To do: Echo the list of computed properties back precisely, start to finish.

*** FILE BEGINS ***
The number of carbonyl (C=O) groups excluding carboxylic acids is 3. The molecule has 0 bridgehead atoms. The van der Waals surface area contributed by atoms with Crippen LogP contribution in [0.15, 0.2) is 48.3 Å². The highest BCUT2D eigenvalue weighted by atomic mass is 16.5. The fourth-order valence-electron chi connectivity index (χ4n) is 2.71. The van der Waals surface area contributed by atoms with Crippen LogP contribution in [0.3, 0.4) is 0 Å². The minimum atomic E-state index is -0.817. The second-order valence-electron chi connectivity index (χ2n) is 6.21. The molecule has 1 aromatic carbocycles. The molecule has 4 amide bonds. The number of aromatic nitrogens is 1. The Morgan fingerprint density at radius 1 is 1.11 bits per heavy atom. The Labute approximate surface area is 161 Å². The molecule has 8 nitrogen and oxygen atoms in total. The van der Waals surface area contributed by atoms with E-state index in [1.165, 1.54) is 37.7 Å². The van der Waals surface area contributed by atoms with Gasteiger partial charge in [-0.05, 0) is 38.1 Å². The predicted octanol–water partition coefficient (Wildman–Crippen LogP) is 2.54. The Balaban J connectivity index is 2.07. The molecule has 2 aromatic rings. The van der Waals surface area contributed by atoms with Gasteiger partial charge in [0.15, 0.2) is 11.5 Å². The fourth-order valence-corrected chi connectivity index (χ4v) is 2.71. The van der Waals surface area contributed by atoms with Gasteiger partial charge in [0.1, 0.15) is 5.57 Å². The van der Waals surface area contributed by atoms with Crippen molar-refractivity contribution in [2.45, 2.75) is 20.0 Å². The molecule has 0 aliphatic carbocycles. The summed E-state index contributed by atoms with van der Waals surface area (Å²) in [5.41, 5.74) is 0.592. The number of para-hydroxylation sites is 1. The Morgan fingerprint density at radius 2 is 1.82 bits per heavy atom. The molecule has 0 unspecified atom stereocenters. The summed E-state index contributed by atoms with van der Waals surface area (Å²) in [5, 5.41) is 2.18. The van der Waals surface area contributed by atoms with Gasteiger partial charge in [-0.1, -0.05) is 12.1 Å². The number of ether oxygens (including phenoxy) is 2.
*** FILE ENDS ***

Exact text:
The number of carbonyl (C=O) groups excluding carboxylic acids is 3. The molecule has 0 bridgehead atoms. The van der Waals surface area contributed by atoms with Crippen LogP contribution in [0.15, 0.2) is 48.3 Å². The highest BCUT2D eigenvalue weighted by atomic mass is 16.5. The fourth-order valence-electron chi connectivity index (χ4n) is 2.71. The van der Waals surface area contributed by atoms with Crippen LogP contribution in [0.3, 0.4) is 0 Å². The minimum atomic E-state index is -0.817. The second-order valence-electron chi connectivity index (χ2n) is 6.21. The molecule has 1 aromatic carbocycles. The molecule has 4 amide bonds. The number of aromatic nitrogens is 1. The Morgan fingerprint density at radius 1 is 1.11 bits per heavy atom. The Labute approximate surface area is 161 Å². The molecule has 8 nitrogen and oxygen atoms in total. The van der Waals surface area contributed by atoms with E-state index in [1.165, 1.54) is 37.7 Å². The van der Waals surface area contributed by atoms with Gasteiger partial charge in [-0.05, 0) is 38.1 Å². The predicted octanol–water partition coefficient (Wildman–Crippen LogP) is 2.54. The Balaban J connectivity index is 2.07. The molecule has 2 aromatic rings. The van der Waals surface area contributed by atoms with Gasteiger partial charge in [0.15, 0.2) is 11.5 Å². The fourth-order valence-corrected chi connectivity index (χ4v) is 2.71. The van der Waals surface area contributed by atoms with Gasteiger partial charge in [0.1, 0.15) is 5.57 Å². The van der Waals surface area contributed by atoms with Crippen molar-refractivity contribution in [2.45, 2.75) is 20.0 Å². The molecule has 0 aliphatic carbocycles. The summed E-state index contributed by atoms with van der Waals surface area (Å²) in [5.41, 5.74) is 0.592. The number of para-hydroxylation sites is 1. The Morgan fingerprint density at radius 2 is 1.82 bits per heavy atom. The molecule has 0 unspecified atom stereocenters. The summed E-state index contributed by atoms with van der Waals surface area (Å²) in [5, 5.41) is 2.18. The van der Waals surface area contributed by atoms with Gasteiger partial charge in [-0.1, -0.05) is 12.1 Å². The number of ether oxygens (including phenoxy) is 2.